Values & Perception
The first seven years I lived in the US, I really did not enjoy it too much. Yes, you heard right. The first seven years. Seven. SEVEN YEARS!
I found the Americans fake, I hated the supermarkets, I hated the food, I hated political correctness that I found stifling, I hated the day to day complicatedness, that everything was so much more expensive ($100 or more cell phone bills each month, seriously?), I feared the religious and alternative right (I am an atheist liberal lefty damn-it), I was tired of dealing with the bureaucracy that they call health care, I was worried about equality, I hated their helicoptering style of parenting, and and and…
It took me seven years to find my spot. I learned to appreciate the moments and groups I was able to relate to. My running group, my friends, and our general aim for more equality, women’s rights, personal freedom and choice, and the pursued of happiness. I loved that you can try new things in the US and are being cheered on sometimes even by strangers. I ran a marathon, something I never would have dared to do in Germany. I dared to approach people, make new and unexpected friends, dared to try yoga, traveled, volunteered, pursued a career, and other challenging adventures at work… and felt genuinely happy just putting myself out there. Not everything was easy, but I allowed myself to fail occasionally. My attempt of joining a soccer team did not really result in much. I only once was able to run a marathon in under 4 hours and had to explain to my colleagues each time why I did not succeed in my goals. Embarrassing? Not really; just a miss of a goal and an opportunity for a new try. I did not succeed in getting a few jobs I wanted or failed at getting a specific promotion I desired.
I love the kindness of the Americans. The general encouragement you get for putting yourself out there. The generosity to allow failure if you are not as successful as you need to be. I loved that I was allowed to be different. It was okay to be a little more introverted, someone that liked working, and someone who had her initial struggles in being a mother and parent, someone with her own style and ideas.
The other things I did not like initially? I still did not like them, but I found ways around: I found supermarkets I was able to tolerate or ordered online, I did not participate where it did not add value to my life, I found good friends with whom I was able to talk about politics, religion, and my desire to create more equality and strive for equal rights in life for everyone.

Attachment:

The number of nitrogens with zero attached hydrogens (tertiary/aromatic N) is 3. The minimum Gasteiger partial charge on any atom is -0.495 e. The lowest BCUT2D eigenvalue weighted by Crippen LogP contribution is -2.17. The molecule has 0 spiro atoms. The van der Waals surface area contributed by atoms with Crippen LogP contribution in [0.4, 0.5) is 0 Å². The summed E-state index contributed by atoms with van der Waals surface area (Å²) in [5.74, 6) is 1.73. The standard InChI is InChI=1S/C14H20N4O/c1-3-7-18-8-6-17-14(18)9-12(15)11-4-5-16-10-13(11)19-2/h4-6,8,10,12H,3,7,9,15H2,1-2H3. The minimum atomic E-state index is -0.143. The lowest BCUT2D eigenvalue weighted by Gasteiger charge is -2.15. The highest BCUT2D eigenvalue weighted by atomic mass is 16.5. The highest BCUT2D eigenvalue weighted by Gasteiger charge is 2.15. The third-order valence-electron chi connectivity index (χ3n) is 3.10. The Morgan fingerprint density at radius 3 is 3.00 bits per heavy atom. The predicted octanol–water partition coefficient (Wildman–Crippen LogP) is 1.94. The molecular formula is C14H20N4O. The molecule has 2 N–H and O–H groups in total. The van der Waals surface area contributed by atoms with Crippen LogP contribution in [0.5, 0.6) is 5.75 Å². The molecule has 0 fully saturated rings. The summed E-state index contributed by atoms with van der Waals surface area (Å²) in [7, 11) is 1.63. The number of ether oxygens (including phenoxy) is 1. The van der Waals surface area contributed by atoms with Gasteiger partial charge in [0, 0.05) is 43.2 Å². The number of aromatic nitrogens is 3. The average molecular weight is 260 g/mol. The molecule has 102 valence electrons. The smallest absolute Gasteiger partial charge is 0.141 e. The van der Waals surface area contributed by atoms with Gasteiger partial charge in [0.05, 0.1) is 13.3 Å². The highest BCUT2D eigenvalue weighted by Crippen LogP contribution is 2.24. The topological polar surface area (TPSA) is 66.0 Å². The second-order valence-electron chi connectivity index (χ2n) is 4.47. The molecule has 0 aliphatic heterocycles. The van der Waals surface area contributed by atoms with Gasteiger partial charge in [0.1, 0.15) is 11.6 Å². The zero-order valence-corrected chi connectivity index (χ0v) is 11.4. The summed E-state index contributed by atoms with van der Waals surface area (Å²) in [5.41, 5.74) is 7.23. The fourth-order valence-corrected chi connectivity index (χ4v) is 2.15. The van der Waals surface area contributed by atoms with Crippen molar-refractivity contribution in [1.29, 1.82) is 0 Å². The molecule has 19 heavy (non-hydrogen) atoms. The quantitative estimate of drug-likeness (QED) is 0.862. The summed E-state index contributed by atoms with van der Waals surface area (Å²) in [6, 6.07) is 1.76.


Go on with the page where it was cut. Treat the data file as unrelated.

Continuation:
I generally found a place that was kind to who I was and that allowed me to explore who I wanted to be.
The reverse culture shock hit me hard when moving back. Not only did my country change into a direction I was not anticipating, I also did not like how the country, society, and my friends saw me.
Remember when I said that I was a liberal lefty, atheist, and striving for equality?
I was in shock how much more religious Germany appeared than I remembered. Abortion, women’s role in society, school teachings… Why does the first day of school for every German child seem to involve a church visit? Why do Germans still feel so much a woman needs focus her life around motherhood? The religious aspect was even more dominant looking at the Muslim students at my daughter’s school. My daughter is the only girl in her class not a Muslim. Some of the mother’s are fully veiled; there is something really odd when you are in a parent-teacher conference and the person you are talking to is not showing her face. it is even odder if no one talks about this and the elephant is in the room. Pink and bright for all to ignore. It was apparent we did not pick the right school for our daughter, when we learned that only one of the other girls was allowed to participate in parties or privately organized after school activities by non-Muslims. The two years in Germany my daughter had to give up her social life with her class mates and find friends outside of school through her sport clubs.
We picked the school to do our active part in teaching our kids open-mindedness, friendliness, tolerance, and create exposure to different thinking. We received the opposite. Instead of a friendly mix of kids from various backgrounds, segregation in our city is very apparent. The separation seems to be by religion. Christians in one school, Muslims in the other. We as belonging to neither faith are somewhat in the middle.